Team teaching to students learning English occurs in many
different contexts in U.S. elementary classrooms and around the world.
The goals of these programs are generally the same: to ensure quality
English language models and instruction in the classroom. When we think
about team teaching we often think of two instructors in the same
classroom but those instructors could be teaching the same students at
the same time or they might be teaching different groups of students
within the same classroom. Within those two types of interactions six
different models or combinations of models are recognizable:
In the Traditional Model both teachers share
the instruction of content and skills with all students.
In the Supportive Model one teacher focuses
on content instruction while the other teacher conducts follow-up
activities, English language instruction, or skill building.
The Collaborative Model is the epitome of
team teaching in that both teachers work together to plan and teach
collaboratively. Often the teachers include collaborative learning
techniques for the learners also.
In the Parallel Instruction Model students
are divided into groups and each teacher provides instruction in the
same content or skills to his or her group.
The Differentiated Instruction Model,
students are divided into groups on the basis of learning needs with
each teacher providing instruction based on his or her group’s
The last type is sometimes called a Monitoring Teacher
or Mentoring Teacher, where one teacher assumes
responsibility for the class while the other teacher monitors student
learning. Guidance may be given to a specific student or the teacher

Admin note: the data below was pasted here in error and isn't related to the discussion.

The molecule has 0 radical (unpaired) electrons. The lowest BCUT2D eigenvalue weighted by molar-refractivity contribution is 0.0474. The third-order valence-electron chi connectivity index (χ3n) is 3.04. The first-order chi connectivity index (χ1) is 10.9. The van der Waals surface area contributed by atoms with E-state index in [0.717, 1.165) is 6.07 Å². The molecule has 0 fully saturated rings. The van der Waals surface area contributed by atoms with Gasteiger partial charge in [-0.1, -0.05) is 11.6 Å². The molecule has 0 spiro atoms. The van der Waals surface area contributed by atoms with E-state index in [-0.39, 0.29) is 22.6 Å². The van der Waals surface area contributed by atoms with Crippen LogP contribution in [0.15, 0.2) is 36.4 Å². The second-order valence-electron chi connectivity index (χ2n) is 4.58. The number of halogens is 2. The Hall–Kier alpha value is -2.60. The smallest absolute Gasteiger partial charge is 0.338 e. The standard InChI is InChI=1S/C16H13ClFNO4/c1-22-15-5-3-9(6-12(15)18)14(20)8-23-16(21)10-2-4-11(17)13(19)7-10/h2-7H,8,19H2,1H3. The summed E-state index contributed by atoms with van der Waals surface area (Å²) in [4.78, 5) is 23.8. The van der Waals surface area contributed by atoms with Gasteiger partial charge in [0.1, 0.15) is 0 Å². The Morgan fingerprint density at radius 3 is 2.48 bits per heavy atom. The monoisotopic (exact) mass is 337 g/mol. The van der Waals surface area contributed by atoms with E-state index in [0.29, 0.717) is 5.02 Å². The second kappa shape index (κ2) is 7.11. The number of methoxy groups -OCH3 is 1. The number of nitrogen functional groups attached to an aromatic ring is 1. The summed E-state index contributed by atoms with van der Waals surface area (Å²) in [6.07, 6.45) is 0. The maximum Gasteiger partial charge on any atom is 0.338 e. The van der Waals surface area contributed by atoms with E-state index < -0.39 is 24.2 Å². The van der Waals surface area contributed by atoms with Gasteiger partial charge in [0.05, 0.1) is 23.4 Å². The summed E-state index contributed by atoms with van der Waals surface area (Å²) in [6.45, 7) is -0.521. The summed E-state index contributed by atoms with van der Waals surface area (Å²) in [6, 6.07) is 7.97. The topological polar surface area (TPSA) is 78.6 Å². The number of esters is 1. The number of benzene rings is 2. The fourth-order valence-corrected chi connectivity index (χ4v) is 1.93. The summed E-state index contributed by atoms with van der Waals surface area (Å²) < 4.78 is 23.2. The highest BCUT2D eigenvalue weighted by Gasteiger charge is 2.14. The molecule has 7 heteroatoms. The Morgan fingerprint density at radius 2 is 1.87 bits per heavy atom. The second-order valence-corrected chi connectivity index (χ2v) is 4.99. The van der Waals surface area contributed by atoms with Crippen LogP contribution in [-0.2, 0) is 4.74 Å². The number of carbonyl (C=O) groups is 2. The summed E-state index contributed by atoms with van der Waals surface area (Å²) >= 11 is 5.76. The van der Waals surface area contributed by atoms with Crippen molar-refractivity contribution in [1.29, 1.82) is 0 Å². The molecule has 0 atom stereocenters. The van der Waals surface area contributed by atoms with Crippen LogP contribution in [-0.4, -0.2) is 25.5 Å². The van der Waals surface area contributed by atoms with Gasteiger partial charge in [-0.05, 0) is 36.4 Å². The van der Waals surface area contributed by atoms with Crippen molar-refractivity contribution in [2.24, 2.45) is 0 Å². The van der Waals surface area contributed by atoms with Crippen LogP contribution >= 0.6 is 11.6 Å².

responsible for the class to make instruction more effective for
Two programs operate in the English as a foreign language
context and are designed specifically on the concept of team teaching.
In both programs, various combinations of the models described above
will be implemented; the context and personalities of the team will
dictate what works best in each classroom:
The Japan Exchange and Teaching Program partners a Japanese
foreign language teacher and a native English assistant teacher to
engage students incommunicative activities in the classroom. Some
cultural exchanges occur also. www.us.emb-japan.go.jp/JET/
Fulbright English Teaching Assistants serve as resources in
conversation classes or in small-group tutorials. They also may be work
in a cross-cultural community project. http://us.fulbrightonline.org/thinking_teaching.html
Team teaching offers many benefits but it is also includes
challenges because of the varied school/classroom contexts, time
allotted for joint lesson planning, the available instructional
materials, facilities, student learning styles, and the personalities of
the paired team. Are you up for the challenge?
Goetz, K. (2000). Perspectives on team teaching. E-Gallery, 1(4). http://people.ucalgary.ca/~egallery/goetz.html
Kumagai, M. (2009). Team teaching gap between the East
and the West. Unpublished manuscript.
Stewart, T., & Perry, B. (2005). Interdisciplinary team
teaching as a model for teacher development. http://writing.berkeley.edu/TESL-EJ/ej34/a7.html
Tonks, B. (2006). ESL team teaching in the Japanese context:
Possibilities, pitfalls and strategies for success. The
International TEYL Journal. www.teyl.org/article12.html
Janet Orr, email@example.com,
is on the TESOL Board of Directors. She is a past EEIS newsletter
co-editor and works for TEAL Services.